If you read the report from Mercury News about the coming gas tax hike in California, you’d get the impression that the latest attempt by the managers of that coercive enterprise to find ‘creative ways’ to generate revenue was purely for a good reason, to pay for muh roads (literally, to pay for muh roads).
Well, I’m here at iState to tell you that this gas tax hike reflects nothing more than the need of a few powerful folks that get to decide what’s good for 39 million plus people, including the services they should pay for, including the giant cuts these arrogant decision makers take for themselves, including what contractors will benefit from the distributing of these ill-gotten gains.
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You won’t see that in the MSM, instead you’ll see a report from Mercury News on the gas tax hike that follows this form:
State Media: Man that new tax, wow, that really sucks. What do you think Mr. and Mz. victim?
Tax Cow: Well yeah, it sure does suck right there it does.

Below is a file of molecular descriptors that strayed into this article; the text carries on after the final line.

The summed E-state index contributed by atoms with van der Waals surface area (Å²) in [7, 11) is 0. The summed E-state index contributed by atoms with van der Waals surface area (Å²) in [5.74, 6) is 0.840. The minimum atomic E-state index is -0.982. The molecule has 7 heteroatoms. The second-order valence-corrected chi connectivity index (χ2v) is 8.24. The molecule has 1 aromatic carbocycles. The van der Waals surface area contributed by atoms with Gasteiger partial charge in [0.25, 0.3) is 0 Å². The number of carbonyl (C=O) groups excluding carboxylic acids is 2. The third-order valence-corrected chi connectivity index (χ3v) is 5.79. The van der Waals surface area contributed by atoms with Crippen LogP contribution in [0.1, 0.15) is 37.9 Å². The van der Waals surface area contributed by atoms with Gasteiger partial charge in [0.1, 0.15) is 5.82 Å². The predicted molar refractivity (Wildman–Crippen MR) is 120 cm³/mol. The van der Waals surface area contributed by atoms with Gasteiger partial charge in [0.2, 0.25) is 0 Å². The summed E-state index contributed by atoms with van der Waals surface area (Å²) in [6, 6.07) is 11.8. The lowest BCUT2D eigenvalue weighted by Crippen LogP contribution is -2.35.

State Media: But, to be fair, it’s to pay for something you need (carefully omit all the ways the ‘state’ is wasting money, carefully omit how much more those services cost because of anti-market bidding processes, cronyism, and the bloated cost of administration that government creates).
Tax Cow: Well yeah, when you put it that way, sure. Besides, it’s not like I have a choice.
Let’s see if Mercury News can represent the state media like only the MSM can.
From Mercury News
OAKLAND — Beginning Wednesday, drivers across California can expect to pay an extra 12 cents per gallon for gasoline at the pump, and an extra 20 cents per gallon for diesel.
The new gas tax, approved by the legislature and signed by the governor in April, is expected to raise roughly $5.4 billion annually over the next decade. About half of the money will go to the state to improve highways, bridges and culverts. The other half will go to cities, counties and transit agencies for local street and road repairs, and improving public transit options.
But, there’s also some money in the bill for congestion relief, bicycle and pedestrian infrastructure and transportation research, workforce training and planning efforts.
At the A & A Gas and Mart station in downtown Oakland on Monday, most drivers were unaware of the increase, expressing surprise and sticker shock at the 12-cent increase.
“Wow, really?” said Kai Yu, who drives throughout the East Bay and South Bay for his job installing sprinkler systems. He fills up the tank in his work van usually three times each week, he says.
“What can you do though?” he said. “I guess I’ll just pay it like everyone else.”
But, he says, he’s willing to pay if it will improve the roads.
“Especially in Oakland, the roads are really bad,” he added.